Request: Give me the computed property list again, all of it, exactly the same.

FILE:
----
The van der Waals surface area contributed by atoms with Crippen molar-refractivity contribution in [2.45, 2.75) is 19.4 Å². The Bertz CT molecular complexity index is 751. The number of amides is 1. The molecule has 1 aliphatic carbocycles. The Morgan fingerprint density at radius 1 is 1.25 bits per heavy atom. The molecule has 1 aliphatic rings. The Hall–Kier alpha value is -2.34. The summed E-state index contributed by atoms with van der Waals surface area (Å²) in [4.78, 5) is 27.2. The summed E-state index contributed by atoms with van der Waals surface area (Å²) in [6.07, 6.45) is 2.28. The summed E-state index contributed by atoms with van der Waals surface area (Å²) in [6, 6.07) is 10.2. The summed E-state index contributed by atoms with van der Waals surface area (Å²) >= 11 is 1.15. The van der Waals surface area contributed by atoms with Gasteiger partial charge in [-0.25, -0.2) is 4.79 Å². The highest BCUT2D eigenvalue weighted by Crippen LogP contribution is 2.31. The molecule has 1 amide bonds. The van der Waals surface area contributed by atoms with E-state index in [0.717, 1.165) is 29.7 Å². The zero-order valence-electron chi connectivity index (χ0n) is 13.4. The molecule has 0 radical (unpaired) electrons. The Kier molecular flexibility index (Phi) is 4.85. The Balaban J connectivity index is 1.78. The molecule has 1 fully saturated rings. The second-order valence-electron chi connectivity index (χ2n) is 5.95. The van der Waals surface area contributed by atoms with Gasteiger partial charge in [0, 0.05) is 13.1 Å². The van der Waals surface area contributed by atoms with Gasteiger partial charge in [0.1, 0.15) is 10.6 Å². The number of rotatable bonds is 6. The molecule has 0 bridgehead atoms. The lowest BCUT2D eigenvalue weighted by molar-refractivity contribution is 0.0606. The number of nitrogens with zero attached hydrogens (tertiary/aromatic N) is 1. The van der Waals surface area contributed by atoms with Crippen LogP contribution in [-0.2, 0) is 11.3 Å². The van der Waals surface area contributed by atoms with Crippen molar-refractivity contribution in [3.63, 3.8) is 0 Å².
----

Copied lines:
The van der Waals surface area contributed by atoms with Crippen molar-refractivity contribution in [2.45, 2.75) is 19.4 Å². The Bertz CT molecular complexity index is 751. The number of amides is 1. The molecule has 1 aliphatic carbocycles. The Morgan fingerprint density at radius 1 is 1.25 bits per heavy atom. The molecule has 1 aliphatic rings. The Hall–Kier alpha value is -2.34. The summed E-state index contributed by atoms with van der Waals surface area (Å²) in [4.78, 5) is 27.2. The summed E-state index contributed by atoms with van der Waals surface area (Å²) in [6.07, 6.45) is 2.28. The summed E-state index contributed by atoms with van der Waals surface area (Å²) in [6, 6.07) is 10.2. The summed E-state index contributed by atoms with van der Waals surface area (Å²) >= 11 is 1.15. The van der Waals surface area contributed by atoms with Gasteiger partial charge in [-0.25, -0.2) is 4.79 Å². The highest BCUT2D eigenvalue weighted by Crippen LogP contribution is 2.31. The molecule has 1 amide bonds. The van der Waals surface area contributed by atoms with E-state index in [0.717, 1.165) is 29.7 Å². The zero-order valence-electron chi connectivity index (χ0n) is 13.4. The molecule has 0 radical (unpaired) electrons. The Kier molecular flexibility index (Phi) is 4.85. The Balaban J connectivity index is 1.78. The molecule has 1 fully saturated rings. The second-order valence-electron chi connectivity index (χ2n) is 5.95. The van der Waals surface area contributed by atoms with Gasteiger partial charge in [0, 0.05) is 13.1 Å². The van der Waals surface area contributed by atoms with Gasteiger partial charge in [0.1, 0.15) is 10.6 Å². The number of rotatable bonds is 6. The molecule has 0 bridgehead atoms. The lowest BCUT2D eigenvalue weighted by molar-refractivity contribution is 0.0606. The number of nitrogens with zero attached hydrogens (tertiary/aromatic N) is 1. The van der Waals surface area contributed by atoms with Crippen LogP contribution in [-0.2, 0) is 11.3 Å². The van der Waals surface area contributed by atoms with Crippen molar-refractivity contribution in [3.63, 3.8) is 0 Å².